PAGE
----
That was where Frank Parrish came from for ‘Saints of New York’.  That simple meeting in Virginia was where ‘Saints of New York’ was born – as an idea, a vague fleeting image, a feeling of the kind of story I would like to write that dealt with the obsession of one policeman to learn the truth of what had really happened to a young victim.  Why?  Because if he didn’t, no-one else would.  The victim – a teenage girl – was a nobody, someone who had fallen through the net, someone about whom no-one really cared.  Until Parrish decided to care.  Until he decided to learn the truth of her fate, no matter what it took.

 

And so I started writing, and – as with all books – it became consuming, something I thought about all the time, something I worked at furiously.  ‘Driven’, my wife calls me, and perhaps I am.  It became an important story to tell, not out of any high-minded and pretentious view that I had ‘something important to say’.  Quite the opposite.  I was humbled by it in a strange kind of way.  Writing about someone like Parrish made me all-too-aware of the fact that there are thousands of people who spend their lives in the service of others, who sacrifice personal security, stability, family, vacations – all the things we take for granted – in an effort to help others less fortunate.  ‘Forgotten victims’ was the phrase that came to mind time and again, but as I wrote the book I started to consider the ‘forgotten saviours’ even more.  These were the real ‘Saints of New York’, the real saints of any city, any neighbourhood, where such work is undertaken by self-effacing and anonymous people, people often criticized and harassed, people viewed as corrupt or self-serving, when – in reality – they were quite the opposite.

 

‘Saints of New York’ is not an easy read.  I didn’t want it to be, never intended it to be anything other than brutal and harsh.  All I wished was that it would convey some small part of the emotional effect I had experienced when I spent time in Washington with June Boyle from Homicide, with Brad Garrett from the FBI.  I wanted to present some small part of the reality of their lives, to get under the reader’s skin, to make them feel how I felt when I stood by the edge of an industrial lake and listened to Brad tell me of the one case that still kept him awake at night: the discovery of a thirty-gallon trash can that had floated to the surface of that same lake, the lid wired shut, and within it the dead and drowned body of a young mother and her baby boy tied together inside.  Twenty-five years of homicides, twenty-five years of seeing the very worst that human beings were capable of doing to one another, the only FBI agent to ever track a terrorist assassin out of the US into the Middle East, to bring him back, to see him charged, arraigned, tried, convicted and executed for the gun killing of two CIA agents on US soil, the agent who was assigned to the Starbucks employee murders in Georgetown…and the case that still gave him nightmares was the seemingly senseless death of a baby.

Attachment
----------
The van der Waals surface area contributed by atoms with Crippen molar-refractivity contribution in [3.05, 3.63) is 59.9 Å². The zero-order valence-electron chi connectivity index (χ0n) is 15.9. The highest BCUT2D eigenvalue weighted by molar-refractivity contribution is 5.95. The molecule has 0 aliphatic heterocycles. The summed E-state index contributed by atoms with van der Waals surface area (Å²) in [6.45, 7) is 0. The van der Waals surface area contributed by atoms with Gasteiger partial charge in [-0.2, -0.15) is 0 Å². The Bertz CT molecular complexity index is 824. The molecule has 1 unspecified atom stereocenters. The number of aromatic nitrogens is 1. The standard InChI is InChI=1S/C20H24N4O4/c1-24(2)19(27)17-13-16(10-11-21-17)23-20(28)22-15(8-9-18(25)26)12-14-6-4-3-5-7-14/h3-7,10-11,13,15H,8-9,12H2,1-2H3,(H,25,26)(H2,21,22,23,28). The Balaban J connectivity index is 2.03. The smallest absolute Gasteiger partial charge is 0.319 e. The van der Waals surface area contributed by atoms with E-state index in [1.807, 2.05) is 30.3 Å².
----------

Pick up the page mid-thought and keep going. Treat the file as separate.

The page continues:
That was what I wanted to do, to tell that story, to share that viewpoint of humanity. 

 

And I hope that is what I have achieved. 

 

Truth be told, I care little whether people remember my name, even the name of the book, but yet – when reminded of that book six months after having read it – I would consider it the highest compliment if they were still able to recall how it made them feel.  That’s what I like about the books I read, and that’s what I am still trying to accomplish with every book I write.

 

So, for me, there will never be outlines or plot-charts or synopses.  For me there will be a basic idea, a time and a place, and a feeling that I am trying to evoke in the reader.  That is all.

 

 

 

 

 

 

 

 

 

 

 

 

 

 

 

2 Responses to To Outline Or Not To Outline

  • Bless you for making such a spot on post about outlining with so much to consider.  I've never worked with an outline but recently tried doing so with the help of Scrivener.  What a mess.  It did help, but it wasn't the help I needed at the right time.  The theme of the piece popped up, took over my thoughts, and demanded it slowly be woven into the project.  How do you outline the progression of a theme, which is that element you write about that readers will remember?  It has to come through the work organically, sneak up on the reader, and I'm not sure it can be controlled or even conscious. 

    I've come to believe that outline, plot maps, beat sheets, and so on are the things artists in the medium of writing hide behind to avoid getting lost in their work.  You've gone into some very dark places with your consideration of this book, and it couldn't have been pleasant.  It's human nature to avoid that which is distrubing.  It's artistic nature to follow experience and find the courage to fall into the unknown, then hope to come out able to endure what you find. 

    • I don’t know about the way other writers work specifically, but I have read a great many truly wonderful books, and a good percentage of those writers must have worked with detailed outlnes and suchlike.  I think every writer works in their own unique way.  I remember reading excerpts from interviews given by Capote and Hemingway and James M. Cain and others in the anthology of interviews from the Paris Literary Review book, and I was not surprised to see that every single one of them had an entirely different approach.  I think you just have to work in whichever way is best for you.